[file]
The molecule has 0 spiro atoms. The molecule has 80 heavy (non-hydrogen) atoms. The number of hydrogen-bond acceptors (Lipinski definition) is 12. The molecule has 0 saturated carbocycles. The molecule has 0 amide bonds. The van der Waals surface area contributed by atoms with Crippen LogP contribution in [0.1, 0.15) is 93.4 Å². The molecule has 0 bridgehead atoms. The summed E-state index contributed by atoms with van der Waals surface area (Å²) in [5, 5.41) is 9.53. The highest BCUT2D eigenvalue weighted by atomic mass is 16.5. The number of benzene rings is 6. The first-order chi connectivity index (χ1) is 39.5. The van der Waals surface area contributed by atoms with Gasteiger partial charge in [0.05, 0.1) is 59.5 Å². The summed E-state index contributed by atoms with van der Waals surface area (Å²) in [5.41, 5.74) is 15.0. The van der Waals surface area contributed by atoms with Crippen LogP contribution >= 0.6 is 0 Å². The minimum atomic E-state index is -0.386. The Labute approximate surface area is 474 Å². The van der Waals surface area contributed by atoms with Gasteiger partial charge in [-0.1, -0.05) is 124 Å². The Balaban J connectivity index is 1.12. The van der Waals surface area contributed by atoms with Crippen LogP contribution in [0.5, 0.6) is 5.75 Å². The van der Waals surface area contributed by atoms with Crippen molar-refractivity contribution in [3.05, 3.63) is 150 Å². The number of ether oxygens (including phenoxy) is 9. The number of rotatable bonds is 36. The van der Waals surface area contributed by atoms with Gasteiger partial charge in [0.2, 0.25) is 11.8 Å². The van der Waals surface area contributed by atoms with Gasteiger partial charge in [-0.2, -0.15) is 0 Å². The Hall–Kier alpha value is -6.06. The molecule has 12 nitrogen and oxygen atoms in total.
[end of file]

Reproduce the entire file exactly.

The molecule has 0 spiro atoms. The molecule has 80 heavy (non-hydrogen) atoms. The number of hydrogen-bond acceptors (Lipinski definition) is 12. The molecule has 0 saturated carbocycles. The molecule has 0 amide bonds. The van der Waals surface area contributed by atoms with Crippen LogP contribution in [0.1, 0.15) is 93.4 Å². The molecule has 0 bridgehead atoms. The summed E-state index contributed by atoms with van der Waals surface area (Å²) in [5, 5.41) is 9.53. The highest BCUT2D eigenvalue weighted by atomic mass is 16.5. The number of benzene rings is 6. The first-order chi connectivity index (χ1) is 39.5. The van der Waals surface area contributed by atoms with Gasteiger partial charge in [0.05, 0.1) is 59.5 Å². The summed E-state index contributed by atoms with van der Waals surface area (Å²) in [5.41, 5.74) is 15.0. The van der Waals surface area contributed by atoms with Crippen LogP contribution >= 0.6 is 0 Å². The minimum atomic E-state index is -0.386. The Labute approximate surface area is 474 Å². The van der Waals surface area contributed by atoms with Gasteiger partial charge in [-0.1, -0.05) is 124 Å². The Balaban J connectivity index is 1.12. The van der Waals surface area contributed by atoms with Crippen LogP contribution in [0.5, 0.6) is 5.75 Å². The van der Waals surface area contributed by atoms with Crippen molar-refractivity contribution in [3.05, 3.63) is 150 Å². The number of ether oxygens (including phenoxy) is 9. The number of rotatable bonds is 36. The van der Waals surface area contributed by atoms with Gasteiger partial charge in [0.2, 0.25) is 11.8 Å². The van der Waals surface area contributed by atoms with Gasteiger partial charge in [-0.2, -0.15) is 0 Å². The Hall–Kier alpha value is -6.06. The molecule has 12 nitrogen and oxygen atoms in total.